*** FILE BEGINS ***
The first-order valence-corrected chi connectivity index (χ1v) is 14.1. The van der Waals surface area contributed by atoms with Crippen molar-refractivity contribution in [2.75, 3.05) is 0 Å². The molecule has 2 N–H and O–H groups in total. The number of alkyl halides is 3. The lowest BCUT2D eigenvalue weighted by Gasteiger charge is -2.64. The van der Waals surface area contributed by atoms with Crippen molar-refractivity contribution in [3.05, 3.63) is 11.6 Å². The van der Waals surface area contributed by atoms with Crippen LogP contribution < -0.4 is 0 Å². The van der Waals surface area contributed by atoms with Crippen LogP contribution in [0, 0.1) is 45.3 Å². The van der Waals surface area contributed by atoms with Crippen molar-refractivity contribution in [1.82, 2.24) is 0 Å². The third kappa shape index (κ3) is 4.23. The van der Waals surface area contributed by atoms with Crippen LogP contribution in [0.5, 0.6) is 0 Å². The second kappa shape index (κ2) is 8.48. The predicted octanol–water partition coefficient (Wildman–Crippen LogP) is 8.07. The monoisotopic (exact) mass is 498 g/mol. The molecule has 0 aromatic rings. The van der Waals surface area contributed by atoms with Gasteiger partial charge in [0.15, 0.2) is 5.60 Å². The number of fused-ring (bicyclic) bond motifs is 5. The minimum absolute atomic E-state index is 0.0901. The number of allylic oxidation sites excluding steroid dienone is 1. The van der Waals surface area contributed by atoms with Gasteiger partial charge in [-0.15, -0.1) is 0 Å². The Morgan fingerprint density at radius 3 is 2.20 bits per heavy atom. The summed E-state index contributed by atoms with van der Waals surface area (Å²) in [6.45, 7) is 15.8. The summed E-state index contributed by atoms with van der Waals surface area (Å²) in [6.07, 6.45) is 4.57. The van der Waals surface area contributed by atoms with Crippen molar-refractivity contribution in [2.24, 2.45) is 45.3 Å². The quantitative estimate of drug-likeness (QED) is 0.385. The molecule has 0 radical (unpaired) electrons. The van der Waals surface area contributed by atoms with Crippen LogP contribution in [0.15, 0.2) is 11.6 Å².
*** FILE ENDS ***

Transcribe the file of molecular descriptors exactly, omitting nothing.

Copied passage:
The first-order valence-corrected chi connectivity index (χ1v) is 14.1. The van der Waals surface area contributed by atoms with Crippen molar-refractivity contribution in [2.75, 3.05) is 0 Å². The molecule has 2 N–H and O–H groups in total. The number of alkyl halides is 3. The lowest BCUT2D eigenvalue weighted by Gasteiger charge is -2.64. The van der Waals surface area contributed by atoms with Crippen molar-refractivity contribution in [3.05, 3.63) is 11.6 Å². The van der Waals surface area contributed by atoms with Crippen LogP contribution < -0.4 is 0 Å². The van der Waals surface area contributed by atoms with Crippen LogP contribution in [0, 0.1) is 45.3 Å². The van der Waals surface area contributed by atoms with Crippen molar-refractivity contribution in [1.82, 2.24) is 0 Å². The third kappa shape index (κ3) is 4.23. The van der Waals surface area contributed by atoms with Crippen LogP contribution in [0.5, 0.6) is 0 Å². The second kappa shape index (κ2) is 8.48. The predicted octanol–water partition coefficient (Wildman–Crippen LogP) is 8.07. The monoisotopic (exact) mass is 498 g/mol. The molecule has 0 aromatic rings. The van der Waals surface area contributed by atoms with Gasteiger partial charge in [0.15, 0.2) is 5.60 Å². The number of fused-ring (bicyclic) bond motifs is 5. The minimum absolute atomic E-state index is 0.0901. The number of allylic oxidation sites excluding steroid dienone is 1. The van der Waals surface area contributed by atoms with Gasteiger partial charge in [-0.15, -0.1) is 0 Å². The Morgan fingerprint density at radius 3 is 2.20 bits per heavy atom. The summed E-state index contributed by atoms with van der Waals surface area (Å²) in [6.45, 7) is 15.8. The summed E-state index contributed by atoms with van der Waals surface area (Å²) in [6.07, 6.45) is 4.57. The van der Waals surface area contributed by atoms with Crippen molar-refractivity contribution in [2.24, 2.45) is 45.3 Å². The quantitative estimate of drug-likeness (QED) is 0.385. The molecule has 0 radical (unpaired) electrons. The van der Waals surface area contributed by atoms with Crippen LogP contribution in [0.15, 0.2) is 11.6 Å².